1975 — Da Nang airbase falls to the Vietcong

By the end of March 1975, the US withdrawal from Vietnam was already well underway – and unsurprisingly, this led to the North Vietnamese forces stepping up attacks on positions still held by the US. Da Nang Airbase came under attack on March 28, 1975 when shelling began. An evacuation was ordered, and while US forces managed to evacuate, many South Vietnamese aircraft were not evacuated (due to the ferocity of the attacks and a shortage of pilots).

By the 30th of March, the airbase had fallen to the attacks. This was a major propaganda victory for North Vietnam, and led to mass desertions among the remaining South Vietnamese forces. South Vietnam itself surrendered on April 30. The airbase has since been repaired and is now known as Da Nang International Airport.

Referenced in:
The Nang, The Front, The Bush And The Shit — El-P

1975 — “The Jeffersons” premieres

One of the most fondly remembered sitcoms of its era, “The Jeffersons” chronicled the lives of a well to do black family living in New York City. It ran for 11 seasons and a total of 253 episodes, and as recently as 2011, its stars were still occasionally cameoing as their Jeffersons characters in other shows.

The characters of the Jeffersons were originally introduced as neighbours of the Bunker family on “All In The Family” in 1971, but they became the nucleus of the second spin off of that show – another brainchild of prolific tv producer Norman Lear. “The Jeffersons” was nominated for 13 Emmy Awards during its run, but won none of them.

Referenced in:
TV Party — Black Flag

1975 – The Pine Ridge Shootout occurs

The Pine Ridge Indian Reservation is an Oglala Lakota Native American reservation located in the U.S. state of South Dakota. It was the sight of the notorious Wounded Knee Massacre in 1890, and a similar, though much smaller scale, uprising in 1975. After years of deteriorating relations with the federal government, some residents of the reservation, along with allies from the American Indian Movement, engaged in a shootout with FBI agents on June 26, 1975.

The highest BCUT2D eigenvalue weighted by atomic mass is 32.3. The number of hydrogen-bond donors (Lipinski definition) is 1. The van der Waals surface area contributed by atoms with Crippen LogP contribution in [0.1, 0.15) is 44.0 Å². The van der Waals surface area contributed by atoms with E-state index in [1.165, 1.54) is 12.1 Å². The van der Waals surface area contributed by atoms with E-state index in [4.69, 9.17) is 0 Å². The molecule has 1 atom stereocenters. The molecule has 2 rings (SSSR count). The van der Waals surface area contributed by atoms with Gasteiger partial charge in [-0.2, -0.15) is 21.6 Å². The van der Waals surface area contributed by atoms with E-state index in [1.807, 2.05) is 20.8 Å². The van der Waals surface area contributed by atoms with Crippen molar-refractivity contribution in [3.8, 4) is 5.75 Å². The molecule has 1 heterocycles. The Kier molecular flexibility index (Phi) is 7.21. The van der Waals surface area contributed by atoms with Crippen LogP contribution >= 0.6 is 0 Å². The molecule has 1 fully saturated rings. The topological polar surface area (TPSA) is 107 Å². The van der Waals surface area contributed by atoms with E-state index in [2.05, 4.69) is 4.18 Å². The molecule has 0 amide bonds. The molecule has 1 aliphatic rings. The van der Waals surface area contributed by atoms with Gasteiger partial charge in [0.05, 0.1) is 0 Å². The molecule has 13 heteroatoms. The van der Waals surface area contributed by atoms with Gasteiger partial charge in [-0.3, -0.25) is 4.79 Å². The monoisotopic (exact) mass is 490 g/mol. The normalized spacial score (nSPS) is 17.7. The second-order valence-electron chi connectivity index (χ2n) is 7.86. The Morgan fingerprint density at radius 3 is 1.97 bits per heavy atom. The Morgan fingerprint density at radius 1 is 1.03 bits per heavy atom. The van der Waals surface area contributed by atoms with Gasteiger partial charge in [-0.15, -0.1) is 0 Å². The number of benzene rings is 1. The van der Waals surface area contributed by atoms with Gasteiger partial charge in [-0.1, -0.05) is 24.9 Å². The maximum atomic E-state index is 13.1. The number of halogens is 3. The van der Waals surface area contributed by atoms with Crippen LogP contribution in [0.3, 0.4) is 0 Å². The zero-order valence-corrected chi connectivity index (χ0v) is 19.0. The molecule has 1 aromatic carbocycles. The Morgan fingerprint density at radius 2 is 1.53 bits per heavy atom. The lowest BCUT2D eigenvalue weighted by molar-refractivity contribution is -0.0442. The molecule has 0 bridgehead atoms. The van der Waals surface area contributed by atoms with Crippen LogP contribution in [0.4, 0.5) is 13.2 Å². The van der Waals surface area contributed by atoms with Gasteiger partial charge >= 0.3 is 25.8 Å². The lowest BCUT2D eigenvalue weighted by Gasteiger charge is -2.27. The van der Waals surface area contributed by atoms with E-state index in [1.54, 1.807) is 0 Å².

One Indian and two FBI agents were killed in the raid, and although three men were tried for the deaths of the latter, only one was convicted, the courts upholding the self-defence pleas of the other two. Life on this rez remains difficult for the Indians and controversial to just about everyone.

Referenced in:
Crazy Life — Toad the Wet Sprocket

1975 — Tiger Woods born

One of the greatest golf players currently competing at a professional level, Eldrick Tont ‘Tiger’ Woods was born to parents who were each of decidedly mixed ancestry – he himself has referred to his racial background as “Cablinasian” (a syllabic abbreviation he coined from CAucasian, BLack, american INdian, and ASIAN). He began playing golf when only two years old, and soon proved himself a prodigy at it.

When only eight years old, he won the 9–10 year old boys’ event (the youngest age group available) at the Junior World Golf Championships of 1984, and he has continued to win tournaments ever since, except for the Keeping One’s Infidelities Secret Tournaments of 2009 and 2010, in which he placed last.

Referenced in:
The Chanukah Song (Part II) — Adam Sandler

1975 – Jimmy Hoffa disappears

James Riddle Hoffa – known to one and all as “Jimmy” – was a leader of Teamster’s Union in the United States. He was also involved in organized crime, and served time for jury tampering, attempted bribery and fraud in the years leading up to his disappearance. However, the terms of his pardon in 1971 forbade him from any association with the union movement or with criminals.

He was last seen outside the Machus Diner in Detroit on June 30, 1975. No one knows if he was kidnapped, killed or orchestrated his own disappearance – although with a history like his, these all seem plausible options. His body was never recovered, and he was officially presumed dead seven years to the day after his disappearance. Assuming that he wasn’t killed, he would most likely have died already by now, as he would now be more than a hundred years old.

Referenced in:

Jimmy Hoffa Memorial Building Blues – David Lindley